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Is a Company Liable for an Accident Caused by an “Independent Contractor”?

CarAcc2

It is fairly well established in Tennessee law that an employer is vicariously liable for a car accident caused by an employee within the scope of his employment. But the same rule does not typically apply to independent contractors. And in many cases, it may not be immediately apparent which category a negligent driver falls into.

Court Reiterates 7 Factors for Classifying Workers

Here is an illustration of how Tennessee courts sort out these disputes. This is taken from a recent decision by the Tennessee Court of Appeals. The case itself involves a 2014 accident between a pickup truck and a dump truck.

The plaintiff was driving the pickup truck. He approached an intersection in Warren County that was under construction. The dump truck was working at the site. The dump truck collided with the plaintiff’s pickup truck, throwing him from the vehicle and causing him to sustain “serious injuries,” according to court records.

The plaintiff subsequently sued the dump truck driver and the company responsible for the construction site. The plaintiff alleged the company was liable for the actions of the dump truck driver as its “employee.” The company maintained the dump truck driver was an “independent contractor,” and therefore it could not be held vicariously liable for the accident.

The courts sided with the company. The Court of Appeals, upholding a trial judge’s earlier ruling, said the company was entitled to summary judgment because the dump truck driver was not an “employee” as defined by Tennessee law. The Court noted there are seven factors that need to be considered when deciding if a worker is properly classified as an “employee” or “independent contractor”:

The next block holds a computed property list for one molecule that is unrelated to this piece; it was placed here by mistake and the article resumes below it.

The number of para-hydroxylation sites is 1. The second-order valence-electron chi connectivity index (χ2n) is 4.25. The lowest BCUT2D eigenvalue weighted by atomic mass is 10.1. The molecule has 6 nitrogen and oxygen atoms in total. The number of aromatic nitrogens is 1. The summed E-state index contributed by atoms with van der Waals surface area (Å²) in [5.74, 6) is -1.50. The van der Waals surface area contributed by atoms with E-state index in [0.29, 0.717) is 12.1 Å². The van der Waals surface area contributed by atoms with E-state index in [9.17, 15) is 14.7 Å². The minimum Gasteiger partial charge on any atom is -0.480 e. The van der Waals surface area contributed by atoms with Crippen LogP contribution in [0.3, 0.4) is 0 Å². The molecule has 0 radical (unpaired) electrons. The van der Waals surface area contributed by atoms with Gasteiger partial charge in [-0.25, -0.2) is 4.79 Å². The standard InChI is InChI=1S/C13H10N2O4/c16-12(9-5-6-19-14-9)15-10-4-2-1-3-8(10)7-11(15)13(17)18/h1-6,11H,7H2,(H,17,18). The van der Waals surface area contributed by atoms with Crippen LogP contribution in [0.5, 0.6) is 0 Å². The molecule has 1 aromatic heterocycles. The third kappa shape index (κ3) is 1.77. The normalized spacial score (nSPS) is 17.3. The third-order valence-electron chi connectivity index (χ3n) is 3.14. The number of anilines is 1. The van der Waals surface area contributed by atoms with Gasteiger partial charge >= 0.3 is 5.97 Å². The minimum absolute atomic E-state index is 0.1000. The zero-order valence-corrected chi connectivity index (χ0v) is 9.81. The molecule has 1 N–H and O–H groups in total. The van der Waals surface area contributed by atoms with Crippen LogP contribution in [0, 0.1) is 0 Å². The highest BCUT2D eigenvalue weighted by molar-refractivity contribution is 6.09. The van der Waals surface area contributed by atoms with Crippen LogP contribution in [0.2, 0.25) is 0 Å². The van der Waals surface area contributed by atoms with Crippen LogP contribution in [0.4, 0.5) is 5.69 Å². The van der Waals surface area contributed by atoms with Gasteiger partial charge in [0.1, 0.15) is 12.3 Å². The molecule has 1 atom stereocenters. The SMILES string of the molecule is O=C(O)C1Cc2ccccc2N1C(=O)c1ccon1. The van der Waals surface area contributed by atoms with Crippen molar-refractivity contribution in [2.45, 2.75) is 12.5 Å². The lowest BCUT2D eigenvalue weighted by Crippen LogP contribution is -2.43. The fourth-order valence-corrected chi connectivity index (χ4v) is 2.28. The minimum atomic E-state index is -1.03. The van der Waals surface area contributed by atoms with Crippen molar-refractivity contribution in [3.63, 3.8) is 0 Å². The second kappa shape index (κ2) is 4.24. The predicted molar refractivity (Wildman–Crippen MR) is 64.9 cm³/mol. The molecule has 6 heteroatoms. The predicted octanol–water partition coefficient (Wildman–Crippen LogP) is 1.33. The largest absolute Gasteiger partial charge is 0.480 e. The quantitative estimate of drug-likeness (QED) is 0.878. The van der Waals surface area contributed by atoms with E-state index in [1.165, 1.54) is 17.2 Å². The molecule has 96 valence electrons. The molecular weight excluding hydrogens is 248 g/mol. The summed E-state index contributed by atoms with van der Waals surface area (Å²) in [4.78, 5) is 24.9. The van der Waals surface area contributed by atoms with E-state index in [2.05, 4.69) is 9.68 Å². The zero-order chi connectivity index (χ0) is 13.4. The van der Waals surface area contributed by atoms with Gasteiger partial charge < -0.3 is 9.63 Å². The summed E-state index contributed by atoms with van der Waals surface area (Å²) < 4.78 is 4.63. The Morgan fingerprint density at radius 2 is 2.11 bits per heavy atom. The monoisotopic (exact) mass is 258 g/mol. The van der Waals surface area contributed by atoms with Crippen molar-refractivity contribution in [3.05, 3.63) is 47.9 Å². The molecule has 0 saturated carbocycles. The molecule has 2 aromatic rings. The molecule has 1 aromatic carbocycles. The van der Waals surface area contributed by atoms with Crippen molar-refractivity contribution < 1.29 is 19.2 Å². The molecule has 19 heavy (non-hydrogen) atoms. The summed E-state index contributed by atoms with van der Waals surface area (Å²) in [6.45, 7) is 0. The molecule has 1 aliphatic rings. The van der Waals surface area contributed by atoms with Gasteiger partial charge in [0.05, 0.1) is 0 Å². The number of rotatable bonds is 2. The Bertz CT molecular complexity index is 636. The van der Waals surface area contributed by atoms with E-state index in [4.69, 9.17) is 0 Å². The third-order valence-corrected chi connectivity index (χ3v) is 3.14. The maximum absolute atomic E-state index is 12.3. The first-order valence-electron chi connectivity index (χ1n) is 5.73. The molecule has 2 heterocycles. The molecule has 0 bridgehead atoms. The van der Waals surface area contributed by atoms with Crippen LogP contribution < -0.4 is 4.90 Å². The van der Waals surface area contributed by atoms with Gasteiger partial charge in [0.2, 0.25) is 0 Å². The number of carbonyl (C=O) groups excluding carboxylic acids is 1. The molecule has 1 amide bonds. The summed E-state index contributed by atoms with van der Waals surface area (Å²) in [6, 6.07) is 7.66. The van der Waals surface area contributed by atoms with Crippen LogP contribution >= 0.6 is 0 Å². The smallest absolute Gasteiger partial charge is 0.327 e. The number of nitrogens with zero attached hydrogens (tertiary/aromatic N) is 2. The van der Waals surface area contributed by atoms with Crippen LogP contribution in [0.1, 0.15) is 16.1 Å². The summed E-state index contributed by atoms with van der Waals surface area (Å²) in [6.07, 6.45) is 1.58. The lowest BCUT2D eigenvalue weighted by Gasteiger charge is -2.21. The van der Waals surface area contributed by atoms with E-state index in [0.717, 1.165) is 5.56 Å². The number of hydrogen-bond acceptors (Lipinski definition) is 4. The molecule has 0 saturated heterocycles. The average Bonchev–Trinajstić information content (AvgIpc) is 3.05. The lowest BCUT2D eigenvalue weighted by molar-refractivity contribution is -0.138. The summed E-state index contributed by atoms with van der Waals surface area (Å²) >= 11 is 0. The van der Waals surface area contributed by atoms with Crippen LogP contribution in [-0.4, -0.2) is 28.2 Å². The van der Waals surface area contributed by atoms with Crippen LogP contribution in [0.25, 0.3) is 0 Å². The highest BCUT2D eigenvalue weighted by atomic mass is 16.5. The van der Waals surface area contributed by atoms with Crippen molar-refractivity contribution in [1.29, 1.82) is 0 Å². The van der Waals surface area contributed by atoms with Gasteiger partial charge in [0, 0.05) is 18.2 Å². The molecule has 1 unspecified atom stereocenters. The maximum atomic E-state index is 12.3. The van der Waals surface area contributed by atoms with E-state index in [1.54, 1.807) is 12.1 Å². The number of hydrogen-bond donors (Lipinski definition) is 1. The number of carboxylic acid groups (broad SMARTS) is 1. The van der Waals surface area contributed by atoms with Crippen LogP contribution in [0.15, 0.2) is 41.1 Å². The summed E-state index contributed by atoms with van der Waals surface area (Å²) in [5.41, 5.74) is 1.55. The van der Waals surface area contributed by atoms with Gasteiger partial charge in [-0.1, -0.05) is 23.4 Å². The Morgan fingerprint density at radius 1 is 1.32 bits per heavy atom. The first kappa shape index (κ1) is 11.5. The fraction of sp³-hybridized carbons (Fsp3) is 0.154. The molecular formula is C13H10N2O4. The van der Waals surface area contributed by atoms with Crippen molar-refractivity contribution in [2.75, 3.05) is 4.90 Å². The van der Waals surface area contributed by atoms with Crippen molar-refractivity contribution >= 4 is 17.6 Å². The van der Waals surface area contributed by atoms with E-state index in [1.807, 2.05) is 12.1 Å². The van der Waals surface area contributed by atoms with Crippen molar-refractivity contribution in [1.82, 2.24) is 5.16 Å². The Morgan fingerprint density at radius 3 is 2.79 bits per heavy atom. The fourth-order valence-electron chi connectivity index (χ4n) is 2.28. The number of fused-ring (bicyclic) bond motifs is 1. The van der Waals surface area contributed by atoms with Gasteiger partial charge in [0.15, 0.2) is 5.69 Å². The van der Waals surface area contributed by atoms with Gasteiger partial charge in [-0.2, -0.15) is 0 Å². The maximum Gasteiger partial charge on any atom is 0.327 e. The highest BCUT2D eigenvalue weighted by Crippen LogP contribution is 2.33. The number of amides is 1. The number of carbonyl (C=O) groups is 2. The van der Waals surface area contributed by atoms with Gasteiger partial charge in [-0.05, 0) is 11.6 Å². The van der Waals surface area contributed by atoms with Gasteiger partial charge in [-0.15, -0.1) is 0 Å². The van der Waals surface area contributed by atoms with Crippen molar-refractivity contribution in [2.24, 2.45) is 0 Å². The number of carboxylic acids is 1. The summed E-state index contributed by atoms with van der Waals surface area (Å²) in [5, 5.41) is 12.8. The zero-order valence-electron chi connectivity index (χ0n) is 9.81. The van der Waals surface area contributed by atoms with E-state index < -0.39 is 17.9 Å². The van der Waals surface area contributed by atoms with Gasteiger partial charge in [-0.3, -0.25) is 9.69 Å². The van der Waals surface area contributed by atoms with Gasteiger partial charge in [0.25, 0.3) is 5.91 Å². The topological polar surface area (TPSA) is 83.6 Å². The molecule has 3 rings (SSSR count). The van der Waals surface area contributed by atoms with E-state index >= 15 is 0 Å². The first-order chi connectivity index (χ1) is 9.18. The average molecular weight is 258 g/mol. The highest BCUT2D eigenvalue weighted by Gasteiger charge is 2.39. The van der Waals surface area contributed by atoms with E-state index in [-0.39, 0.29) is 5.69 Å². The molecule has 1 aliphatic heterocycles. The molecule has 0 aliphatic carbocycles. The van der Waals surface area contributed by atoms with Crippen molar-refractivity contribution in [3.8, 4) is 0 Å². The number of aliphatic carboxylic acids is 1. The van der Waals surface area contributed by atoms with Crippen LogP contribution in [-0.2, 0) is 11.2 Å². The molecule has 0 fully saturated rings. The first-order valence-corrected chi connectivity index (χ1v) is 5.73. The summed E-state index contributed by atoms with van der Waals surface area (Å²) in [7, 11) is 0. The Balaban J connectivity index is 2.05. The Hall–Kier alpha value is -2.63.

1. Whether the company has the right to control the worker’s conduct.
  2. Whether the company has the right to fire the worker.
  3. The method by which the company pays the worker.
  4. Whether or not the worker has the right to select and hire his or her own helpers.
  5. Whether the worker has to furnish his or her own tools to complete the job.
  6. Whether the worker can schedule his or her own work hours.
  7. Whether the worker is free to offer their services to “other entities.”

No single factor is necessarily controlling, but the Court of Appeals noted the “right to control” is often given somewhat greater weight.

In this case, the Court said it was undisputed that the dump truck driver owned his own vehicle, paid his own fuel and maintenance costs, and was free to accept jobs from other companies. The company exercised no direct control over the driver aside from telling him “where to unload the materials and whether the job site would be operational the following day.” This did not, in the Court’s view, rise to the level of a “right to control” necessary to classify the driver as an employee.

Speak with a Knoxville Personal Injury Lawyer About Your Accident

Car and truck accidents often involve multiple parties with varying degrees of liability. An experienced Knoxville car accident lawyer can assist you in investigating your accident and taking legal action against the appropriate parties. Call Fox & Farley, Attorneys at Law, to speak with a member of our team today.

Source:

tncourts.gov/sites/default/files/mcclure.jimmy_.opn_.pdf

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